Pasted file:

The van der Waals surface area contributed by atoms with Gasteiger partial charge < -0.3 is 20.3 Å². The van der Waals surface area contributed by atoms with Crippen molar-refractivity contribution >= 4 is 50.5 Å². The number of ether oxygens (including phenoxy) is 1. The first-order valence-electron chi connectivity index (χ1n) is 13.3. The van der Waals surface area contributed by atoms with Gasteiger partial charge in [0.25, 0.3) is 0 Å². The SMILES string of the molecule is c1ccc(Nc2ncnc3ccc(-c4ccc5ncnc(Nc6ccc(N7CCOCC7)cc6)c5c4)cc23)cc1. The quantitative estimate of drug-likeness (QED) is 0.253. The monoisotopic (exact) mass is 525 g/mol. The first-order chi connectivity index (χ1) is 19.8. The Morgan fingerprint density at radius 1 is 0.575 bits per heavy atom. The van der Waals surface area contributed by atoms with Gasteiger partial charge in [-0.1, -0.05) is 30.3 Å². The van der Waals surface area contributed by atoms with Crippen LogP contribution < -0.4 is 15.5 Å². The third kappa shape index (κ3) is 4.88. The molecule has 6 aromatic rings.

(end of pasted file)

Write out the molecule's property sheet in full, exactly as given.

The van der Waals surface area contributed by atoms with Gasteiger partial charge < -0.3 is 20.3 Å². The van der Waals surface area contributed by atoms with Crippen molar-refractivity contribution >= 4 is 50.5 Å². The number of ether oxygens (including phenoxy) is 1. The first-order valence-electron chi connectivity index (χ1n) is 13.3. The van der Waals surface area contributed by atoms with Gasteiger partial charge in [0.25, 0.3) is 0 Å². The SMILES string of the molecule is c1ccc(Nc2ncnc3ccc(-c4ccc5ncnc(Nc6ccc(N7CCOCC7)cc6)c5c4)cc23)cc1. The quantitative estimate of drug-likeness (QED) is 0.253. The monoisotopic (exact) mass is 525 g/mol. The first-order chi connectivity index (χ1) is 19.8. The Morgan fingerprint density at radius 1 is 0.575 bits per heavy atom. The van der Waals surface area contributed by atoms with Gasteiger partial charge in [-0.1, -0.05) is 30.3 Å². The van der Waals surface area contributed by atoms with Crippen LogP contribution < -0.4 is 15.5 Å². The third kappa shape index (κ3) is 4.88. The molecule has 6 aromatic rings.